April 11 – Bloomberg: “China’s Premier Li Keqiang issued a third warning about economic growth risks in less than a week, suggesting heightened concern about the outlook as widespread Covid lockdowns disrupt production and spending. Authorities should ‘add a sense of urgency’ when implementing existing policies, Li told local authorities… China will study and adopt stronger economic policies as needed to support the economy, he said.”
April 12 – Bloomberg: “China’s central bank is struggling to drive up lending in the economy despite cutting interest rates and giving banks a cash boost. With a worsening Covid outbreak locking down mega cities Shanghai and Shenzhen, worries about jobs and incomes mean businesses and consumers are unwilling to take on more debt. Banks are reluctant to extend more loans too as a property downturn drives up bad debts and squeezes profits. That creates a challenge for the People’s Bank of China…”
April 14 – Reuters (Stella Qiu and Kevin Yao): “China said… it would cut the amount of cash that banks must hold as reserves for the first time this year, releasing about 530 billion yuan ($83.25bn) in long-term liquidity to cushion a sharp slowdown in economic growth. The People’s Bank of China (PBOC) said… it would cut the reserve requirement ratio (RRR) for all banks by 25 bps, effective from April 25, but analysts said it might not yet be enough to reverse the slowdown.”
April 15 – Bloomberg: “China’s central bank gave lenders a modest cash boost on Friday and refrained from cutting interest rates, taking a cautious approach with monetary easing despite the worst Covid outbreak in two years taking a toll on the economy. The People’s Bank of China reduced the reserve requirement ratio for most banks by 25 bps, lower than economists had expected, and dropped it by 50 bps for smaller banks. It kept the one-year policy interest rate unchanged, disappointing the majority of economists who predicted a cut.”
April 12 – New York Times (Keith Bradsher): “For much of last year, China’s top leader, Xi Jinping, waged a fierce campaign to rein in private capital and narrow social inequalities. Regulators cracked down on tech giants and wealthy celebrities. Beijing demanded that tycoons give back to society. And the Communist Party promised that a new era of ‘common prosperity’ was on the horizon. Now, the Communist Party is putting its campaign on the back burner. In doing so, Beijing is tacitly acknowledging that Mr. Xi’s push to redistribute wealth has unnerved the private sector — a pillar of growth and job creation — at a time when China’s economic outlook is increasingly clouded.”
April 11 – Reuters (Meg Shen and Ella Cao): “China is encouraging long-term investors to buy more equities and major shareholders of listed firms to increase their holdings when stocks slump, in a bid to stabilise a stock market rocked by a worsening COVID-19 outbreak. The government will also facilitate corporate financing in COVID-hit areas and urge state shareholders of listed firms to actively buy undervalued stocks, the country’s securities watchdog said…”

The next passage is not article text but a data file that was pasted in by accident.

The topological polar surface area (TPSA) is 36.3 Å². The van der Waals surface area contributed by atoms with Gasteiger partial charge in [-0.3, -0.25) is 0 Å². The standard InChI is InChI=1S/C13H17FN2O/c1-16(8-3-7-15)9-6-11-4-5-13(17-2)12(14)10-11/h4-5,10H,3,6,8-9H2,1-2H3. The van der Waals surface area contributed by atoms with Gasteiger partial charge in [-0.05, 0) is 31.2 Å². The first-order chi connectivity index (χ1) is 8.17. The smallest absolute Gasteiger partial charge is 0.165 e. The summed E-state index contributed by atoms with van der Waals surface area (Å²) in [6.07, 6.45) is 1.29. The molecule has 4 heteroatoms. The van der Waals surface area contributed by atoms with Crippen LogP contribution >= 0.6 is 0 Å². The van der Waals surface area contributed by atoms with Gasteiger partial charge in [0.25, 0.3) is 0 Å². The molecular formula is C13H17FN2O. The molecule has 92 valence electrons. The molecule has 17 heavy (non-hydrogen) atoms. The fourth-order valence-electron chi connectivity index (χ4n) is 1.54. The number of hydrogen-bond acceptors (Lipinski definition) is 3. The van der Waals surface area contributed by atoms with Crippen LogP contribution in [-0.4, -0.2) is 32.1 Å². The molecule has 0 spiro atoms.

April 12 – Bloomberg: “China’s government granted provinces their full allocation of special bonds to be used for infrastructure investment, a sign it’s stepping up stimulus to boost an economy overshadowed by a worsening Covid outbreak. ‘We will waste no time to match the newly granted quota with eligible projects,’ Deputy Finance Minister Xu Hongcai said… ‘We will ensure that special bond proceeds will be used to drive investment up significantly.’”
April 10 – Reuters (Liangping Gao, Ellen Zhang and Ryan Woo): “China’s factory-gate and consumer prices rose faster than expected in March as Russia’s invasion of Ukraine, persistent supply chain bottlenecks and production snags caused by local COVID flare-ups added to commodity cost pressures… China’s producer price index (PPI) increased 8.3% year-on-year…”
April 13 – Bloomberg (Stella Qiu, Ellen Zhang and Ryan Woo): “China’s imports unexpectedly fell in March as COVID-19 curbs across large parts of the country hampered freight arrivals and weakened domestic demand, while export growth slowed, prompting analysts to expect a worsening in trade in the second quarter… Inbound shipments fell 0.1% in March from a year earlier, marking the first decline since August 2020… That compared with a 15.5% gain in the first two months of the year…”
April 11 – Wall Street Journal (Liza Lin and Joyu Wang): “China’s strict Covid-19 lockdowns in Shanghai and other industrial hubs are beginning to weigh on its economy… Car sales in China dropped 10.5% year-over-year in March to 1.58 million vehicles as measures to contain the coronavirus outbreaks halted auto factories, slowed down car shipments and kept consumers from visiting car dealerships, the China Passenger Car Association said…”
April 15 – Wall Street Journal (Joyu Wang and Liyan Qi): “Localized Covid-19 lockdowns are proliferating across China, suggesting Shanghai’s struggle to contain the virus might be the prelude to a broader battle that threatens to hobble the world’s second-largest economy. Chinese health authorities on Thursday reported more than 29,000 new infections, the highest daily tally since the pandemic began… Strict measures appear to be working in China’s far Northeast… Yet localized lockdowns are being newly imposed, expanded or extended elsewhere in the country, including the northern industrial city of Taiyuan, and the southern megacities of Guangzhou and Shenzhen.”